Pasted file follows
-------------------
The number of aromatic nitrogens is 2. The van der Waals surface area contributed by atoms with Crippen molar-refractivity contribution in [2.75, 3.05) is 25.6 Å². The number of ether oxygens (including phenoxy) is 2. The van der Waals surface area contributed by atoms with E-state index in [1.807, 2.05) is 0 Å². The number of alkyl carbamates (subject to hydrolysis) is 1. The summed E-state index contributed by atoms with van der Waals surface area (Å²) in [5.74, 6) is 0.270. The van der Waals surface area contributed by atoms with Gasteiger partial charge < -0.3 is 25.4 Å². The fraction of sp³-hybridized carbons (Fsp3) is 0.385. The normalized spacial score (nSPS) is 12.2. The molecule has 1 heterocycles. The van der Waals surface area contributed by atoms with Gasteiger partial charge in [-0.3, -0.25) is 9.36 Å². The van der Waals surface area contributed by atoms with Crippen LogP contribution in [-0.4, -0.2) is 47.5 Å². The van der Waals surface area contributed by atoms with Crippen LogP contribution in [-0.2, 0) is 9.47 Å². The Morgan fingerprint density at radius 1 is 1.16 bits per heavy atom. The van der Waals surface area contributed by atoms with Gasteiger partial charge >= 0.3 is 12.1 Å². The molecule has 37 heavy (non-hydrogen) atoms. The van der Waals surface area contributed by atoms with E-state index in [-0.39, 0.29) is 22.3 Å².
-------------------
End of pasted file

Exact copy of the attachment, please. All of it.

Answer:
The number of aromatic nitrogens is 2. The van der Waals surface area contributed by atoms with Crippen molar-refractivity contribution in [2.75, 3.05) is 25.6 Å². The number of ether oxygens (including phenoxy) is 2. The van der Waals surface area contributed by atoms with E-state index in [1.807, 2.05) is 0 Å². The number of alkyl carbamates (subject to hydrolysis) is 1. The summed E-state index contributed by atoms with van der Waals surface area (Å²) in [5.74, 6) is 0.270. The van der Waals surface area contributed by atoms with Gasteiger partial charge < -0.3 is 25.4 Å². The fraction of sp³-hybridized carbons (Fsp3) is 0.385. The normalized spacial score (nSPS) is 12.2. The molecule has 1 heterocycles. The van der Waals surface area contributed by atoms with Gasteiger partial charge in [-0.3, -0.25) is 9.36 Å². The van der Waals surface area contributed by atoms with Crippen LogP contribution in [-0.4, -0.2) is 47.5 Å². The van der Waals surface area contributed by atoms with Crippen LogP contribution in [-0.2, 0) is 9.47 Å². The Morgan fingerprint density at radius 1 is 1.16 bits per heavy atom. The van der Waals surface area contributed by atoms with Gasteiger partial charge >= 0.3 is 12.1 Å². The molecule has 37 heavy (non-hydrogen) atoms. The van der Waals surface area contributed by atoms with E-state index in [-0.39, 0.29) is 22.3 Å².